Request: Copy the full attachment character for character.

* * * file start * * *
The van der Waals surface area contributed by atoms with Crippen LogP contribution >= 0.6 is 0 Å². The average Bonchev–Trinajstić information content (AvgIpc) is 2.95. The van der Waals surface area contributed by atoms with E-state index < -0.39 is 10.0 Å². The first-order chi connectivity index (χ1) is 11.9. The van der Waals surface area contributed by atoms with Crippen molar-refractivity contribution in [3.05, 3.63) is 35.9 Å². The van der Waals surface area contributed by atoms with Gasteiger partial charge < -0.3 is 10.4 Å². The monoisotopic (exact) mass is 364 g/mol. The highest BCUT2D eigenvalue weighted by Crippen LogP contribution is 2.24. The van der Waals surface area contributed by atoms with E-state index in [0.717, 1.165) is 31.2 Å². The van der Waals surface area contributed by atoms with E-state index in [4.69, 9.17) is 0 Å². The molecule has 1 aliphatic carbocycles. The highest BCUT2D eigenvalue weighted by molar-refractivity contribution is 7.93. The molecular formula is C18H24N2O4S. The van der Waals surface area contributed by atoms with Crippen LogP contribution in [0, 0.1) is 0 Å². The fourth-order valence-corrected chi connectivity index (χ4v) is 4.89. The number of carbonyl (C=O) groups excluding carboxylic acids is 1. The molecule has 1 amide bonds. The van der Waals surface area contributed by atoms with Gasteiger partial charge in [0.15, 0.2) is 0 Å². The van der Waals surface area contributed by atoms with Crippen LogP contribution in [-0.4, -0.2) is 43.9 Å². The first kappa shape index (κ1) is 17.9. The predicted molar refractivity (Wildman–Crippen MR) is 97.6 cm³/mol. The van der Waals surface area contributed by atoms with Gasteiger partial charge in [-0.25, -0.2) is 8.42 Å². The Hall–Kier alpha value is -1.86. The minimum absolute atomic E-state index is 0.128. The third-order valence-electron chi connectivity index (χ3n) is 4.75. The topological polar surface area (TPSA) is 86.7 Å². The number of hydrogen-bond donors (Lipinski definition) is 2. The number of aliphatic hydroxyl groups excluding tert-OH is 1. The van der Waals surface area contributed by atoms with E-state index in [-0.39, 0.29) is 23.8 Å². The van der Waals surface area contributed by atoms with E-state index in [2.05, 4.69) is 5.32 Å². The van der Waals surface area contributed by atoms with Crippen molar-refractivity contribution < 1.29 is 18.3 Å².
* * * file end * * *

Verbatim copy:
The van der Waals surface area contributed by atoms with Crippen LogP contribution >= 0.6 is 0 Å². The average Bonchev–Trinajstić information content (AvgIpc) is 2.95. The van der Waals surface area contributed by atoms with E-state index < -0.39 is 10.0 Å². The first-order chi connectivity index (χ1) is 11.9. The van der Waals surface area contributed by atoms with Crippen molar-refractivity contribution in [3.05, 3.63) is 35.9 Å². The van der Waals surface area contributed by atoms with Gasteiger partial charge < -0.3 is 10.4 Å². The monoisotopic (exact) mass is 364 g/mol. The highest BCUT2D eigenvalue weighted by Crippen LogP contribution is 2.24. The van der Waals surface area contributed by atoms with E-state index in [0.717, 1.165) is 31.2 Å². The van der Waals surface area contributed by atoms with E-state index in [4.69, 9.17) is 0 Å². The molecule has 1 aliphatic carbocycles. The highest BCUT2D eigenvalue weighted by molar-refractivity contribution is 7.93. The molecular formula is C18H24N2O4S. The van der Waals surface area contributed by atoms with Crippen LogP contribution in [0, 0.1) is 0 Å². The fourth-order valence-corrected chi connectivity index (χ4v) is 4.89. The number of carbonyl (C=O) groups excluding carboxylic acids is 1. The molecule has 1 amide bonds. The van der Waals surface area contributed by atoms with Gasteiger partial charge in [0.15, 0.2) is 0 Å². The van der Waals surface area contributed by atoms with Crippen LogP contribution in [-0.4, -0.2) is 43.9 Å². The first kappa shape index (κ1) is 17.9. The predicted molar refractivity (Wildman–Crippen MR) is 97.6 cm³/mol. The van der Waals surface area contributed by atoms with Gasteiger partial charge in [-0.25, -0.2) is 8.42 Å². The Hall–Kier alpha value is -1.86. The minimum absolute atomic E-state index is 0.128. The third-order valence-electron chi connectivity index (χ3n) is 4.75. The topological polar surface area (TPSA) is 86.7 Å². The number of hydrogen-bond donors (Lipinski definition) is 2. The number of aliphatic hydroxyl groups excluding tert-OH is 1. The van der Waals surface area contributed by atoms with E-state index in [-0.39, 0.29) is 23.8 Å². The van der Waals surface area contributed by atoms with E-state index in [2.05, 4.69) is 5.32 Å². The van der Waals surface area contributed by atoms with Crippen molar-refractivity contribution < 1.29 is 18.3 Å².